• PvP event featuring Captain America from Monday, April 14 to Wednesday April 16.

Neither of these events used brand-new characters. In my opinion, the Dark Avengers tournament should have been way more engaging — players need to compose a team of some of the less commonly used characters such as Magneto, Daken, and Venom, and that encourages new and interesting strategies. It also took place on a weekend when our engagement is higher in absolute terms. Totally wrong:

  • Number of Users Engaged: The Captain America event had 50 percent more players
  • Retention: Measuring “D1” retention for a three-day event can skew oddly. Users who join on the third day are not able to play on the final day but they are factored into our calculations. The Dark Avengers event had 41 percent D1 retention and Captain America and 45 percent D1 retention.
  • Monetization: Players spent 50 percent more hero points in the Captain America event. Most of that was in comic backs.

Here’s how the distribution for each event looks over time.

Hard Currency spent in the Captain America Event.

Above: Hard Currency spent in the Captain America Event.

Image Credit: Demiurge Studios
Hard Currency spent in the Dark Avengers Event,

Above: Hard Currency spent in the Dark Avengers Event,

Image Credit: Demiurge Studios


Results example: ‘Heroic Mode’ vs. ‘The Hunt’

One interesting angle of analysis is to compare PvE events that are very different in structure to see if we can learn anything about which events appeal to which types of players. In this example, we’ll look at two very different events:

  • Heroic Chapter 3, Easy Mode, Run 1: “Heroic” events are multiphase events in which we take some of our single-player content and apply event mechanics to it. There is an “Easy” and a “Hard” version of these and each of those run twice back-to-back for 4.5 days each.
  • The Hunt: This is one of our big in-game “episodes”. We’ve run it several times before. It lasts for 10 days and has a “Parent” event with long-term rewards. During the event, several S.H.I.E.L.D. bases are being attacked and players must defend them. These bases are under attack for 2-3 days each and have their own rewards. As of this writing, the event isn’t over so we’re not able to look at the points distrubtion.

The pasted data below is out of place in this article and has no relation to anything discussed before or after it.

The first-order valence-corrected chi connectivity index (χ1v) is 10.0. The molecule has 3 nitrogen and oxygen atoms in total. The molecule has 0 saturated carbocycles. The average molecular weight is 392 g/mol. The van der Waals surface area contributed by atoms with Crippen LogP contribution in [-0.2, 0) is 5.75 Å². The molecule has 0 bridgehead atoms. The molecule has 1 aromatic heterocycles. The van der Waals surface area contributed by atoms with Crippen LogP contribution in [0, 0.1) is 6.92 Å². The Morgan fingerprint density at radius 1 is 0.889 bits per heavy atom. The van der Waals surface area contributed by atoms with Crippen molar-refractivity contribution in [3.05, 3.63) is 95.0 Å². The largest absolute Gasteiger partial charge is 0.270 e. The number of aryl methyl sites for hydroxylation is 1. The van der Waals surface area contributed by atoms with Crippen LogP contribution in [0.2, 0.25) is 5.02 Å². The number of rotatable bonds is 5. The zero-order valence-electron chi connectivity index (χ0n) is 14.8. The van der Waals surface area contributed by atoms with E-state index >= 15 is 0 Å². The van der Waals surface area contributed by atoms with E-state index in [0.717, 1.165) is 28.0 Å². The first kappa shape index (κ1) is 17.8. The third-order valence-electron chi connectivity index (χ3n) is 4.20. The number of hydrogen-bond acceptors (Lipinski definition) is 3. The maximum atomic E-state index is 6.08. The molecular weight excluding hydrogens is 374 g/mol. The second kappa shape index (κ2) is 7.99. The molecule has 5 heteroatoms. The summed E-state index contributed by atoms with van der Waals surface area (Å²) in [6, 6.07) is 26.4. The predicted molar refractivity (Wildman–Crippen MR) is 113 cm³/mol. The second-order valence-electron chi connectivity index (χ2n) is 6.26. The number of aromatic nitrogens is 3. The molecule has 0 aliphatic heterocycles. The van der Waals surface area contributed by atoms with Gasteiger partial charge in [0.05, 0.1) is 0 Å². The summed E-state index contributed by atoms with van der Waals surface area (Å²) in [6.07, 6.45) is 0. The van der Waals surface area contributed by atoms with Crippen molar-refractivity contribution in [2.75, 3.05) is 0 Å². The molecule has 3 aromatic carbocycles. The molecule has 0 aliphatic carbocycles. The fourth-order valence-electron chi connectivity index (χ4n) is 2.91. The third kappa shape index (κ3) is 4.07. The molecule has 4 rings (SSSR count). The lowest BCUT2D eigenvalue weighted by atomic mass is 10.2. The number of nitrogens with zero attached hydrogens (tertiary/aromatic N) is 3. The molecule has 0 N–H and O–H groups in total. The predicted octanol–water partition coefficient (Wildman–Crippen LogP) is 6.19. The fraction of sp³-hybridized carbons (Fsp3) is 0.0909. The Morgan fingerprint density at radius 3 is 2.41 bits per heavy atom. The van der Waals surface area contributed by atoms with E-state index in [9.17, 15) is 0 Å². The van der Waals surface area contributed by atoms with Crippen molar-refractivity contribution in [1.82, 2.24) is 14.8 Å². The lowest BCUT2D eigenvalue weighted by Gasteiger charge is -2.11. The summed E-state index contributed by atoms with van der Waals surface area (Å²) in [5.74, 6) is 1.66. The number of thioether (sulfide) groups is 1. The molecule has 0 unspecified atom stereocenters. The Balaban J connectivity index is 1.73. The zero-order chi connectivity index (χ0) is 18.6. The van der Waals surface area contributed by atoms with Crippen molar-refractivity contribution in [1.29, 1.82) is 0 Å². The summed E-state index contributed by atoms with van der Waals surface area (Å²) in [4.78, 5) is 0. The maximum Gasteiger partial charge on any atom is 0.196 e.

Number of missions played

The first striking thing about these two events that we noticed is a huge difference in the shape of the distribution of missions played:

Distribution of number of missions played in Heroic Chapter 3.

Above: Distribution of number of missions played in Heroic Chapter 3.

Image Credit: Demiurge Studios
Distribution of number of missions played in The Hunt.

Above: Distribution of number of missions played in The Hunt.

Image Credit: Demiurge Studios

We think the curve depicted by The Hunt represents a significantly more healthy game. Lots of our players are engaging with the event a lot rather than the curve shown by Heroic mode which says to us that a few players are playing much more than the majority.


Retention in The Hunt is also significantly better. If we sample users just from the first four days of The Hunt and the full run of Heroic Chapter 3, we can get a more apples-to-apples comparison. D1 retention for The Hunt was 76 percent compared to 62 percent for the Heroic Mode. Both modes had roughly the same number of participants.

For Part 8 …

Since we started this series, the card store has received another substantial overhaul. In part 8, we’ll cover the store changes and also close out the series with a discussion of how console-centric studios such as ourselves are navigating transitions to mobile and free-to-play.

As cofounder and CEO, Albert Reed has held the reins for over a decade at Demiurge Studios, a game development house focused on innovative, high-quality games for all platforms. Find him on Twitter at @almnop.